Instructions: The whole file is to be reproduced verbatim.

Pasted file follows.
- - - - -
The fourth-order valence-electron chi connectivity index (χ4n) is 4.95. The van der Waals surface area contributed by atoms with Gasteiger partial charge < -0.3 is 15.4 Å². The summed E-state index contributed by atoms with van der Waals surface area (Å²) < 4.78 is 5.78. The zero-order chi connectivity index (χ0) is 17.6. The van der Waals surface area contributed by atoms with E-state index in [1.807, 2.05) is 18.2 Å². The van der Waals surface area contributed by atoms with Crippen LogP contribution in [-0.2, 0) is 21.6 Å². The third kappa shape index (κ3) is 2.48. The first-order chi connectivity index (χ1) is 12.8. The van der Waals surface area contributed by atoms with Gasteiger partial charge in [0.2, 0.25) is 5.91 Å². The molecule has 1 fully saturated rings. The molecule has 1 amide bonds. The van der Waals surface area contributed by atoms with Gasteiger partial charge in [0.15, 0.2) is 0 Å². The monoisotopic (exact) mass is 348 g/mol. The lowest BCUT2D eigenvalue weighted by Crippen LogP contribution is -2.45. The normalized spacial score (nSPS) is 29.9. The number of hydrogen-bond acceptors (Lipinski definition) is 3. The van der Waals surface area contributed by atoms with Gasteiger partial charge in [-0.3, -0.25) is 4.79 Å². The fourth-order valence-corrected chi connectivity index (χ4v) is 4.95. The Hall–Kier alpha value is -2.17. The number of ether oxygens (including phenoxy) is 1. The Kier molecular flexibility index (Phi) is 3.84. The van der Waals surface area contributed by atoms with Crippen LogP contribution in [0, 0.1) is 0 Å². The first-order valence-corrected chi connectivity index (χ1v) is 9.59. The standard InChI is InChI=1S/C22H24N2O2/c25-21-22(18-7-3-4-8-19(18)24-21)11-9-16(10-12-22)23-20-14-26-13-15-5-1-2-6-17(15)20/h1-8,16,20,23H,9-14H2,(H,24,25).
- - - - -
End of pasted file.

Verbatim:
The fourth-order valence-electron chi connectivity index (χ4n) is 4.95. The van der Waals surface area contributed by atoms with Gasteiger partial charge < -0.3 is 15.4 Å². The summed E-state index contributed by atoms with van der Waals surface area (Å²) < 4.78 is 5.78. The zero-order chi connectivity index (χ0) is 17.6. The van der Waals surface area contributed by atoms with E-state index in [1.807, 2.05) is 18.2 Å². The van der Waals surface area contributed by atoms with Crippen LogP contribution in [-0.2, 0) is 21.6 Å². The third kappa shape index (κ3) is 2.48. The first-order chi connectivity index (χ1) is 12.8. The van der Waals surface area contributed by atoms with Gasteiger partial charge in [0.2, 0.25) is 5.91 Å². The molecule has 1 fully saturated rings. The molecule has 1 amide bonds. The van der Waals surface area contributed by atoms with Gasteiger partial charge in [0.15, 0.2) is 0 Å². The monoisotopic (exact) mass is 348 g/mol. The lowest BCUT2D eigenvalue weighted by Crippen LogP contribution is -2.45. The normalized spacial score (nSPS) is 29.9. The number of hydrogen-bond acceptors (Lipinski definition) is 3. The van der Waals surface area contributed by atoms with Gasteiger partial charge in [-0.3, -0.25) is 4.79 Å². The fourth-order valence-corrected chi connectivity index (χ4v) is 4.95. The Hall–Kier alpha value is -2.17. The number of ether oxygens (including phenoxy) is 1. The Kier molecular flexibility index (Phi) is 3.84. The van der Waals surface area contributed by atoms with Crippen LogP contribution in [0, 0.1) is 0 Å². The first-order valence-corrected chi connectivity index (χ1v) is 9.59. The standard InChI is InChI=1S/C22H24N2O2/c25-21-22(18-7-3-4-8-19(18)24-21)11-9-16(10-12-22)23-20-14-26-13-15-5-1-2-6-17(15)20/h1-8,16,20,23H,9-14H2,(H,24,25).